Against the background of a looming ecological collapse and extreme socio-economic inequality, growth-critical scholars and activists debate various eco-social policies that can facilitate transitions towards genuinely environmentally sustainable and socially equitable societies. Such policies include work sharing, time-banks, job guarantees, complementary currencies and minimum income schemes. A policy that is frequently mentioned in the growth-critical literature, yet rarely discussed in any depth, is maximum limits (or caps) on wealth and income. Seen from a degrowth perspective, the attraction of such caps is not only that they could potentially pave the way for societies that are more equitable; it is also that they could hamper the ability of the richest individuals to lead ecologically harmful lifestyles by making them economically worse off. The latter is significant given that ‘the richest 1% may emit 30 times more than the poorest 50%, and 175 times more than the poorest 10%’.[i]But how could such caps be designed and what are the critical issues in relation to degrowth?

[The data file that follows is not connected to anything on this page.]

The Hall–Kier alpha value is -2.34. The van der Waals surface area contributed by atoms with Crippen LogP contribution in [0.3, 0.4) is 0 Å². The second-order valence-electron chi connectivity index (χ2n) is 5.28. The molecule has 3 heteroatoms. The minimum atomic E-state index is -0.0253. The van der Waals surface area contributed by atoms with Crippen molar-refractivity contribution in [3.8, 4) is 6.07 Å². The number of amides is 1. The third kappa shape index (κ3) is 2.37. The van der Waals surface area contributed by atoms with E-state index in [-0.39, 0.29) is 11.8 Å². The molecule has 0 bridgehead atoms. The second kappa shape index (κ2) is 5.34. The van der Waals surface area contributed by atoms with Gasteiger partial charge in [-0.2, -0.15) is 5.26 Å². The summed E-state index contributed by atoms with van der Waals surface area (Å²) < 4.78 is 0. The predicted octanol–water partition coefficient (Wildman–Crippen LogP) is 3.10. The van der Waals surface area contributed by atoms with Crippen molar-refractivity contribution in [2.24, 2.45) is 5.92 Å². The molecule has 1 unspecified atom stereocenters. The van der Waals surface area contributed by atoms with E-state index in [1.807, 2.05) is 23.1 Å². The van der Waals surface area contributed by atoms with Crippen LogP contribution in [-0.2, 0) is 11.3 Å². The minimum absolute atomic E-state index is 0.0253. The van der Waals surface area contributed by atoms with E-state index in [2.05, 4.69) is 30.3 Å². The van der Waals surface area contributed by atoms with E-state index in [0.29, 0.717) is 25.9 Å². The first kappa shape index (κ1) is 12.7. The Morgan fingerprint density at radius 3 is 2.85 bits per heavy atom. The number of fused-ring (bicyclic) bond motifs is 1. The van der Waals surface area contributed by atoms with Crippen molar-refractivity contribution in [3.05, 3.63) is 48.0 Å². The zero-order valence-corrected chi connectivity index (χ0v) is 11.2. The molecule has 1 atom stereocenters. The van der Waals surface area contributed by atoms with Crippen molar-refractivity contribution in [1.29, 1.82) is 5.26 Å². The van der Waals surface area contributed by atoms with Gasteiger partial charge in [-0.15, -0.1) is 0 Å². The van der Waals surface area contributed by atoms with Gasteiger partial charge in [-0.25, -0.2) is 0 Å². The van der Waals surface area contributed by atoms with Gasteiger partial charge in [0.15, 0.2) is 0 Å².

Varieties of wealth and income caps
- A cap on both wealth and income. This proposal involves that a maximum limit is placed on the value of all assets owned by an individual minus all liabilities (wealth) as well as on the flow of earnings s/he receives from working, investments and land (income). Above specified thresholds, wealth and income are taxed 100%.
- An absolute cap on income or pay. This proposal involves imposing a 100% tax on income/pay exceeding a certain amount. In Britain, for example, Labour’s Jeremy Corbyn has endorsed a cap on earnings.
- Caps on income tied to an income floor. This proposal can for instance involve that any income ten times bigger than a minimum income is taxed 100%.[iii] If the annual income floor is set at, say, 50.000 euros, the income ceiling would be 500.000 euros.
- Limits on income exceeding an ‘affluence line’ which is tied to a ‘needs satisfaction line’. The needs satisfaction line represents the minimum income needed for an individual to participate in society. The affluence line then is the point above which all income would be transferred from the richest to the poorest with a view to ensure that the latter are able to meet their basic needs and participate in society.[iv] Due to its foundation in needs theory, this approach can be connected to existing degrowth research.[v]